To be shot, as Dangerous Enemies of the Third Reich!, 1943
Ink and graphite on card
Szyk’s biting depiction of Heinrich Himmler declaring innocent Jewish children as enemies of the Third Reich emphasized the senselessness of Nazi anti-Semitism.
Modern Moses, 1944
Pen, ink and pencil on paper
Untitled (The Silent Partner), September 1941
Watercolour, gouache, ink and graphite on paper
Szyk anticipated the US entry into WWII and Hitler’s eventual downfall in this depiction of a decorated figure of Death observing a dangerous poker game between Hitler and ”Ivan”, a pre-Soviet Union Russian leader. Gambling with the fate of the world, Hitler’s cards represent his alliance with Italy, Japan and Vichy France. Ivan’s hand includes the US and Great Britain. Seven puppets, the collaborating leaders of Hungary, Finland, Japan, Italy, Vichy France and Spain, hang from Hitler’s belt. The painting appeared on the cover of Collier’s on November 1, 1941, one month before the US entered the war.
Murder Incorporated: Hirohito, Hitlerhito, Benito, December 1941
Watercolour and gouache on paper
Offset lithograph. Here, Szyk characterizes Mussolini, Hirohito and Hitler as venereal diseases, offering perfect incentive to stay healthy and fight in the war effort.
More than 40 artworks by illustrator and miniaturist Arthur Szyk (1894–1951), were on view at the New-York Historical Society between September 2017 and January 2018.
New-York Historical Society
September 23rd, 2017
There is a sad beauty in these artworks drawing the tragedy of war.
During WWI, Paris’ magnificent Grand Palais, a Beaux-Arts structure that opened in 1900 as an exhibition hall, was repurposed as a temporary military hospital that served injured French soldiers. It held one thousand beds and had two operating rooms, as well as an extensive physical rehabilitation centre where soldiers could recover from their injuries, exercise and practice military drills before returning to the front.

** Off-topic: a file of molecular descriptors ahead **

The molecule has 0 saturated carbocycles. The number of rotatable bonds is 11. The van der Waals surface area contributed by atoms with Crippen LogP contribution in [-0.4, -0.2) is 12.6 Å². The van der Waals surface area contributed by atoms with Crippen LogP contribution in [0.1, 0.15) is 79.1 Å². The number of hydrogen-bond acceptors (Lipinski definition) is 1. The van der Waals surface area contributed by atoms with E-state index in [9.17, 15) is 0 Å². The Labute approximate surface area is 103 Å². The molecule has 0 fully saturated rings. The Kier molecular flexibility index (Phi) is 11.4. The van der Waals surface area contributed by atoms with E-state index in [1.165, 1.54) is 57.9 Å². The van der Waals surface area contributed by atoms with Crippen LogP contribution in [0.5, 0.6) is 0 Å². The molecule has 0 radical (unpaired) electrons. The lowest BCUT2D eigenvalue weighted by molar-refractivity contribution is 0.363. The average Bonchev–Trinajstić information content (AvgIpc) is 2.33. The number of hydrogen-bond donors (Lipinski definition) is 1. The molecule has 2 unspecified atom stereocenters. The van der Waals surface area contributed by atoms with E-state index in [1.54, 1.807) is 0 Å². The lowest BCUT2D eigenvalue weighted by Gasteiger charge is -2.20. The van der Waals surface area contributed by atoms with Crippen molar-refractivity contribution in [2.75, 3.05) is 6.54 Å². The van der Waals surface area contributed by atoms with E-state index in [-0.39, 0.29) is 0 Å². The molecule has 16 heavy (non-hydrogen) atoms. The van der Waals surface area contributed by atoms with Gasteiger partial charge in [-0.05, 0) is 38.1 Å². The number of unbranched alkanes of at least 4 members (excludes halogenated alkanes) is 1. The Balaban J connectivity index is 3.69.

Spilliaert served briefly in the Belgian civil guard after the German invasion. A pacifist by nature, he was greatly affected by the violence of war. Here, he depicts a deep blue sky illuminated by the flare of rockets, an image witnessed by both soldiers and civilians in occupied territories. The artist concentrated not on the rockets’ violent potential but on the graceful forms they generate and their resemblance to stars and comets.
Many children lost loved ones to the war and were traumatized by the sounds and sights of combat. Ostensibly, celebrating victory, this book, like much wartime propaganda for children, reflects these dark events. Its interior presents images of rebuilding: each page shows a scene of destruction, but when a flap is raised, it shows the same site restored.
”Pain,” Kollwitz noted, ”is totally dark.” This raw images portrays the profound grief of parents who, like the artist, lost a child to war. Kollwitz began working in this medium after seeing an exhibition of woodcuts by Ernst Barlach and being inspired by their graphic power; the War series is considered her most important in the technique. Kollwitz spent fifteen years working on a sculpture based on this print. The Grieving Parents, located in the cemetery for German soldiers in western Belgium where her son Peter is buried, is composed of two separate sculptures, showing the parents isolated in their despair.
In Mothers, women and children huddle together, their linked bodies forming a solid structure that fills the composition. Kollwitz drew herself in the centre, eyes closed and arms wrapped protectively around her two sons: Hans, the elder, and Peter, who was killed in combat at eighteen.
Images from ”World War I and the Visual Arts”, an exhibition exploring ”the myriad and often contradictory ways in which artists responded to the first modern war”.
The Metropolitan Museum of Art
August 6th, 2017
In five scratchboard illustrations and one gouache.
In his 35-year career, Virgil Finlay produced over 2,600 illustrations, a remarkable achievement considering his labor-intensive and time-consuming drawing style.
”Instead of the typical pen and ink or carbon pencil drawings produced by most pulp illustrators, Finlay used a unique technique combining scratchboard—in which a clay-covered board is coated with black ink and the artist scratches away white lines from the black using a sharp blade—with intricate pen cross-hatching and an astonishingly painstaking method of creating tones called stipple.
Contrasted with hatching, or crossed lines, stippling is a time-consuming process in which tones are created with hundreds of tiny individual dots, carefully placed and dripped off the end of an ultra-fine dip pen, one dot at time.” [source]Face in the Abyss
Gouache on illustration board
Appeared on the cover of Famous Fantastic Mysteries magazine for ”Face in the Abyss” by A. Merritt, Frank A. Munsey Co., October 1940